Chinese kids abroad need Chinese schools

Updated: 2016-03-04 07:59

By Fu Jing(China Daily Europe)

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Nation should follow example of countries which have schools in other nations for children of their nationals

A Belgian friend, who runs a medium-sized chemical company and employs four Chinese nationals, recently said a multinational is not worth its name today if it does not employ Chinese and do business with China. His business instinct also led him to open an account at the Shanghai Stock Exchange two years ago, which, however, is being managed by his 15-year-old son. By doing so, my friend says he is guiding his son to fully understand the Chinese economy because he has to rely on it to earn his living in the future.

The urge to know China and share its prosperity have been rapidly growing among Europeans, Americans, Africans and people in the rest of the world. Many of them send their children to special classes to learn Chinese, study Chinese painting or martial arts; some even send their wards to Chinese universities for higher education.

Concurrently, Chinese communities are growing in major cities across the globe such as London, New York, Paris and Brussels as more Chinese enterprises and investors seek opportunities outside China, and more diplomats and journalists are posted overseas. Amid all this, Chinese expatriates are trying to ensure their children do not lose track of the Chinese language and culture while attending schools in foreign cities.

Chinese kids abroad need Chinese schools

But this is easier said than done. I have been hunting for a secondary school in London for my son, who will finish his primary school education in Brussels in a few months, because I will soon move to the United Kingdom. But it seems my son cannot attend an English-Chinese school in London, for I couldn't find one. Instead, he can apply to about 10 bilingual schools (with either English or French as a compulsory medium), for he has mainly had French as the medium of instruction in Brussels.

The French government has been offering part financial support to schools overseas with its education authorities providing curriculum help. Besides, France has special ministerial-level organizations to take care of such schools worldwide. The French government has also sent 6,500 educators worldwide who work with 15,000 local teachers in about 500 French schools that provide education to about 330,000 students. In fact, France says no other country runs such a big education network overseas.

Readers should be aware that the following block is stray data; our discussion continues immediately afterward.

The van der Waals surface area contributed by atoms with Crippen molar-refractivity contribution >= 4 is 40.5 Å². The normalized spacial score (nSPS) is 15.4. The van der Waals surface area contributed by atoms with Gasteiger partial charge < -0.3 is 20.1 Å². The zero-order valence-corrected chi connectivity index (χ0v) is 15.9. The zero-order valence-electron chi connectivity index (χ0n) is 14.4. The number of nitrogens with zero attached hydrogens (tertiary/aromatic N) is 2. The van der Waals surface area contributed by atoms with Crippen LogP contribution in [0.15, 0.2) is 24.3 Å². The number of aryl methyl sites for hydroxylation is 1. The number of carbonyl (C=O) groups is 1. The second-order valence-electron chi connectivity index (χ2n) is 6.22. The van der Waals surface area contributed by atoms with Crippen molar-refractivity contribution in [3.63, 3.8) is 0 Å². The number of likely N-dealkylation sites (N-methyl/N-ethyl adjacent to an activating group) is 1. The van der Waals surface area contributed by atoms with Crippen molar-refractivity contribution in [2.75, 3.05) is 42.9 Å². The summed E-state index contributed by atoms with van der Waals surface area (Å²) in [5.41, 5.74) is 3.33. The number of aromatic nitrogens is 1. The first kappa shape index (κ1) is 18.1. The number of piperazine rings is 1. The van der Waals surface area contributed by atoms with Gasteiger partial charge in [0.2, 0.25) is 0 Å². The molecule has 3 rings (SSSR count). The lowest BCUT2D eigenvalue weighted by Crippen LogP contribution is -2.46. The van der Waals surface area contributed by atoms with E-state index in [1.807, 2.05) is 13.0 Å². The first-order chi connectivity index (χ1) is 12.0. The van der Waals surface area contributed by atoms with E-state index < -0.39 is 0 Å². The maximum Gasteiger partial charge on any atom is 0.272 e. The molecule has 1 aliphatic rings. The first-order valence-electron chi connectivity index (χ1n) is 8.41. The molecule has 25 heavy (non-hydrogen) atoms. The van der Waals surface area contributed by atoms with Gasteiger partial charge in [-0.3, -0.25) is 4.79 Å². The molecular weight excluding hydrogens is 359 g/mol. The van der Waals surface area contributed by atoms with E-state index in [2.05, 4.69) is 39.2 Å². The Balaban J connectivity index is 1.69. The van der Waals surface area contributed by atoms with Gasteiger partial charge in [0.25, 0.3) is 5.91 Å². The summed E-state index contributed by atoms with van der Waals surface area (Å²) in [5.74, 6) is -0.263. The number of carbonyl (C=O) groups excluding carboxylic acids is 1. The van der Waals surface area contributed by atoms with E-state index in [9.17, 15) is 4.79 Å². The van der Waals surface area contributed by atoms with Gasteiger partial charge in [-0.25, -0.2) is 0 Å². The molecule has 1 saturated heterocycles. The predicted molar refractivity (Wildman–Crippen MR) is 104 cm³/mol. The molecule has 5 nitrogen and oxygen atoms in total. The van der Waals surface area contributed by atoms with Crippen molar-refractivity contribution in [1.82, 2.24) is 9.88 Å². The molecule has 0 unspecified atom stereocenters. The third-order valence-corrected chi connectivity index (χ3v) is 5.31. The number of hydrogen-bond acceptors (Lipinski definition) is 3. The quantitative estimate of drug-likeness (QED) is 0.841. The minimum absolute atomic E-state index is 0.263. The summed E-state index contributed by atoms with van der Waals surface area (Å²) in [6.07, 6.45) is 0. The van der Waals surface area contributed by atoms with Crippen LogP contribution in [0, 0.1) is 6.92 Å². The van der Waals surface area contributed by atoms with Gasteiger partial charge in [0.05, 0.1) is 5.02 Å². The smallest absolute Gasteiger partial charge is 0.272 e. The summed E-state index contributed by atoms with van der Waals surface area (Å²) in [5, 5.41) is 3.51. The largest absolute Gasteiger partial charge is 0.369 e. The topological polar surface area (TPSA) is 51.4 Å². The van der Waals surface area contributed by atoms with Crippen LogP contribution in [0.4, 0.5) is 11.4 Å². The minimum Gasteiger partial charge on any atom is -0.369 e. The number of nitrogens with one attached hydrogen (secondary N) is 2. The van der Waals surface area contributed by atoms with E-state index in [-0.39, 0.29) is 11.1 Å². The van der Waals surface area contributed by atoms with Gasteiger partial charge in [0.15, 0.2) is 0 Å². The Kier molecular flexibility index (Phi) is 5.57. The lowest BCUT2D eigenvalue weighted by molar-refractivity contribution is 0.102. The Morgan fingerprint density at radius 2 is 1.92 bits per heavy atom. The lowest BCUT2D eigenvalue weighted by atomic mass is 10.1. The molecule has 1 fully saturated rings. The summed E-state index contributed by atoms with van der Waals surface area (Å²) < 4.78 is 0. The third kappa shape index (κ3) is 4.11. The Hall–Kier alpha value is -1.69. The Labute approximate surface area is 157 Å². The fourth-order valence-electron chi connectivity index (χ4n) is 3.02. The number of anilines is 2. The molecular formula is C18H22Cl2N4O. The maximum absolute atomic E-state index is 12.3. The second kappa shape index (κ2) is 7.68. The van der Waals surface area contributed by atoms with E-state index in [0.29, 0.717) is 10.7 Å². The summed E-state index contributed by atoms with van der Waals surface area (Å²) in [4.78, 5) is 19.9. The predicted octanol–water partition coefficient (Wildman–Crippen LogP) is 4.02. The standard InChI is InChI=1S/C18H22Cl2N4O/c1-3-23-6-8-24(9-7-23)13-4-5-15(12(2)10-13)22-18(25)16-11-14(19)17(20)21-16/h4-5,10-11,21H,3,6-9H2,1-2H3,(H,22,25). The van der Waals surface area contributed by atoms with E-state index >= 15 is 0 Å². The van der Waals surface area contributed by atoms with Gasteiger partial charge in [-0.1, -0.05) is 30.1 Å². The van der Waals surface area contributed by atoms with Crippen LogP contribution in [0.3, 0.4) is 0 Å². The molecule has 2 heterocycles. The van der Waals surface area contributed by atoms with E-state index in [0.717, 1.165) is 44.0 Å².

The United States, the UK, Canada, Japan, Germany and other major economic powers have also opened such schools abroad, which offer more options to their citizens working overseas to get their children educated in their language and culture.

Chinese kids abroad need Chinese schools

China is a latecomer in this area. Only a couple of decades ago, especially in the previous 10 years, Chinese businesses started expanding abroad and employing Chinese nationals. But since the number of Chinese enterprises and nationals abroad has increased sharply in recent times, we should study and follow the examples set by France and other countries.

Indeed, China has opened many Confucius Institutes in other countries but they mainly work in cooperation with foreign universities. Primary and secondary school education remains neglected while demand keeps rising by the day. It is thus time the Chinese government considered remodeling its overseas education network and raised it to the level befitting the world's second-largest economy. In this regard, apart from focusing on how to finance basic education for Chinese children overseas, the government should also design incentives to attract private partners to ease its financial burden.

Of course, it will not be easy to get the support of foreign countries for the move or design a tailor-made curriculum to meet demand. Perhaps China should use a mutually beneficiary way to win over the other countries' support, citing the example of Beijing and Shanghai, which already have many foreign schools. The idea should be to move gradually forward by, say, opening pilot primary and secondary schools in New York, London, Paris and Berlin.

The author is China Daily chief correspondent in Brussels. Contact the writer at